— Guy Mannering • Sir Walter Scott

... resumed Davis. 'I've all the cold sense that I know what to do with. But I guess a man that's unhappy's like a child; and this is a kind of a child's game of mine. I never could act up to the plain-cut truth, you see; so I pretend. And I warn you square; as soon as we're through with this talk, I'll start in again with the pretending. Only, you see, she can't walk no streets,' added the captain, 'couldn't even make out to ...
— The Ebb-Tide - A Trio And Quartette • Robert Louis Stevenson and Lloyd Osbourne

... book. Infamous woman, you might as well say that you are writing to your lover.' George Sand had recourse to her usual threat of leaving the house. Alfred de Musset read her up: 'You are thinking of a horrible plan. You want to hurry off to your doctor, pretend that I am mad and that your life is in danger. You will not leave this room. I will keep you from anything so base. If you do go, I will put such an epitaph on your grave that the people who read it will turn pale,' ...
— George Sand, Some Aspects of Her Life and Writings • Rene Doumic

... here, Francis," he said, "I'll be open and plain with you. Of course, I know what you are alluding to; it would be weakness to pretend that I did not. But I assure you that you are on the wrong track. In your case you were found to have embezzled money, falsified accounts, and played the devil with old Lawson's affairs generally. ...
— Brooke's Daughter - A Novel • Adeline Sergeant

... the cruel usuage of man. He has, says Lamb, "a tegument impervious to ordinary stripes. The malice of a child or a weak hand can make feeble impressions on him. His back offers no mark to a puny foeman. To a common whip or switch his hide presents an absolute-insensibility. You might as well pretend to scourge a schoolboy with a tough pair of leather breeches on." Lamb also quotes the following passage from a tract printed in 1595, entitled "The Noblenesse of the Asse; a Work Rare, Learned, and Excellent": "He refuseth no burden; ...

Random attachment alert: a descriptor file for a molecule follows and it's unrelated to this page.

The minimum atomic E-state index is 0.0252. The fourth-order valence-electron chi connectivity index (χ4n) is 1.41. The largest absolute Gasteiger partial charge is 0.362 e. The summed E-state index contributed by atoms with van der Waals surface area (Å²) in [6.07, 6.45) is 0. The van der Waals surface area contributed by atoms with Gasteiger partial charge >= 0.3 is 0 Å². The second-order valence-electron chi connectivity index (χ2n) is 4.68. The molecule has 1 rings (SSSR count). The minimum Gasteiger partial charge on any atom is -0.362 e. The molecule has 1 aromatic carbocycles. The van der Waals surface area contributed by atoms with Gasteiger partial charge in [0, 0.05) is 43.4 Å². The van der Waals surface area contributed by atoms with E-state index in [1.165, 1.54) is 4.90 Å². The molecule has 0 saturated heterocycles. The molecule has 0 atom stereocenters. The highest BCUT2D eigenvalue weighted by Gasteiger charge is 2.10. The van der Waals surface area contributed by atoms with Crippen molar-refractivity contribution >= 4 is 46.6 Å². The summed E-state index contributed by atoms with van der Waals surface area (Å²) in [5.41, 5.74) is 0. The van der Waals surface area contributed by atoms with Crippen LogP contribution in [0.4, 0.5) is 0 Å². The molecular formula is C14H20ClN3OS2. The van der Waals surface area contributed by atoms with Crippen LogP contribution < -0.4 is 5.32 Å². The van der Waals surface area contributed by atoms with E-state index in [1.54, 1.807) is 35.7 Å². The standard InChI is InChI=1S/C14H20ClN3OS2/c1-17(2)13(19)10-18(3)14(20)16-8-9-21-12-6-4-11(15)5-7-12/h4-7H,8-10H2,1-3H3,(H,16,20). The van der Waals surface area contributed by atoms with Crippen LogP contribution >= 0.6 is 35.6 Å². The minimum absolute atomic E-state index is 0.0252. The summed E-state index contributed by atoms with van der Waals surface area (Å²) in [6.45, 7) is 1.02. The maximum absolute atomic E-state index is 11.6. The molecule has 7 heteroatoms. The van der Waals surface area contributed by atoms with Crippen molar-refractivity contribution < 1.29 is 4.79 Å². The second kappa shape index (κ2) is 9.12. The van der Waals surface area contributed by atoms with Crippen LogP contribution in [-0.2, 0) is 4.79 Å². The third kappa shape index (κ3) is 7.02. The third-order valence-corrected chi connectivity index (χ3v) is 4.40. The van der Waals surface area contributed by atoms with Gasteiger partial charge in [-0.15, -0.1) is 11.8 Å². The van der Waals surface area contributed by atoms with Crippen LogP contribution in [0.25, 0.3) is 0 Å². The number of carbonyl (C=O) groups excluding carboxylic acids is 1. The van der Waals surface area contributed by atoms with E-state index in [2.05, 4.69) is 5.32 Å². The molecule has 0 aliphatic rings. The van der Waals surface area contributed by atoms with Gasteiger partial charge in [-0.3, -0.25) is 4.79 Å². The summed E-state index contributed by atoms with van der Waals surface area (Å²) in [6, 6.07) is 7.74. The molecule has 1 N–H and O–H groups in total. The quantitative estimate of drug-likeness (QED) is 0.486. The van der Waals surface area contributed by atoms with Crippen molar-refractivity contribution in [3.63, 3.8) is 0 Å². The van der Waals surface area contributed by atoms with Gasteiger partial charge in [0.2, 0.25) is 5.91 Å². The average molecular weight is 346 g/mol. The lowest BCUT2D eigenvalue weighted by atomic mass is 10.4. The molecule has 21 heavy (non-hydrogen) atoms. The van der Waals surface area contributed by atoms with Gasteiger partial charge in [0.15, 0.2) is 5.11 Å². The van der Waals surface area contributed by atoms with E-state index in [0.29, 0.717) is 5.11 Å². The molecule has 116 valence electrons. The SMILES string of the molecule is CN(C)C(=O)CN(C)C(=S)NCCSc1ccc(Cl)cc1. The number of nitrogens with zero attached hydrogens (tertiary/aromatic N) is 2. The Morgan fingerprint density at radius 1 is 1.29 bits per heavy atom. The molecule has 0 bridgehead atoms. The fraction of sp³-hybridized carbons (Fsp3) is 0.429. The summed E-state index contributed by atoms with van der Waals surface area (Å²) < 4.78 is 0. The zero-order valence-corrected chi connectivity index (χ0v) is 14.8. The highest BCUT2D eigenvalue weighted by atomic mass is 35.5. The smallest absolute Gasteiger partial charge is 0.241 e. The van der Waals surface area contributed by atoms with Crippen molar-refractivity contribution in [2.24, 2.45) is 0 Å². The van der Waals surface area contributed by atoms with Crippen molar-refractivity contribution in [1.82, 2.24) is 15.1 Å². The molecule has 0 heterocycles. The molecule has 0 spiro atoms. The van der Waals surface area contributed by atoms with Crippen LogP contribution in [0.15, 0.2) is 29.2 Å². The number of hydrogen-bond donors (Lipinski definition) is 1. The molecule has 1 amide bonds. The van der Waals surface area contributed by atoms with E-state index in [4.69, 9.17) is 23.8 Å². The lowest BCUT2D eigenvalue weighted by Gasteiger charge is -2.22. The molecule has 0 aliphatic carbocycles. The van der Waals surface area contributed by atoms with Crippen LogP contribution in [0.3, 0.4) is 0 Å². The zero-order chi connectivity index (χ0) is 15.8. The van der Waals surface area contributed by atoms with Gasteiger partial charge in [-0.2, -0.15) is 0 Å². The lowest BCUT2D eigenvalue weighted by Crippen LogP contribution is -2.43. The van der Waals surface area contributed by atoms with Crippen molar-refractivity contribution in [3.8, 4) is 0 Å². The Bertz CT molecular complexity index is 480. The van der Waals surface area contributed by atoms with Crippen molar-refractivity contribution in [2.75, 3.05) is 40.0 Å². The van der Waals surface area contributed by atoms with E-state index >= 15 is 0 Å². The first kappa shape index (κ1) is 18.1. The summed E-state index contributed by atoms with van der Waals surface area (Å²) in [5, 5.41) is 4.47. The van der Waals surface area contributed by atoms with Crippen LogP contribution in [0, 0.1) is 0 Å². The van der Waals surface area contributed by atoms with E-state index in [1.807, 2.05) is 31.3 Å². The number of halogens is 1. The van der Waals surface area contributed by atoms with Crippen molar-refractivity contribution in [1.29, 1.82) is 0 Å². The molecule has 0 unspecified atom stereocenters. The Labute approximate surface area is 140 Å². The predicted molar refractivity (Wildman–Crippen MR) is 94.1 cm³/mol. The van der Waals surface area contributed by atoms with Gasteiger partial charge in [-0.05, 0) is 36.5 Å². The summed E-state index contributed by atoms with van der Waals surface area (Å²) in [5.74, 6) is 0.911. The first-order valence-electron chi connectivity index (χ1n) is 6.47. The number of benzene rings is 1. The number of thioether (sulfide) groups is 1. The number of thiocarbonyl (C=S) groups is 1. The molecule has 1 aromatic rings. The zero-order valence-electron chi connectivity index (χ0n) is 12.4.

— Bible Romances - First Series • George W. Foote

... have your longing ere ye go.— This fellow, sir, perhaps will meet ye thus, Or thus, or thus, and in kind complement Pretend acquaintance, somewhat doubtfully; And these ...
— Sir Thomas More • William Shakespeare [Apocrypha]

... that of mystical. Pantheism occupies a middle place between a scientific theory of the universe and a form of religious enthusiasm. It supplies an element in which the poetic faculty can move with freedom: for its conclusions, in so far as they pretend to philosophy, are large and general, and the emotions which it excites are co-extensive with the world. Therefore, Pantheistic mysticism, from the Bhagavadgita of the far East, through the Persian Soofis, down to the poets of our own century, Goethe, and Shelley, and Wordsworth, and Whitman, ...
— Sketches and Studies in Italy and Greece, Complete - Series I, II, and III • John Symonds

... ever convince him that I have wearied him with vain lessons; and in a heart so upright and so sensitive the voice of a tried and trusted friend will soon efface the shouts of twenty libertines. As it is therefore merely a question of showing him that he is deceived, that while they pretend to treat him as a man they are really treating him as a child, I shall choose to be always simple but serious and plain in my arguments, so that he may feel that I do indeed treat him as a man. I will say to him, You will see that your welfare, in which my own ...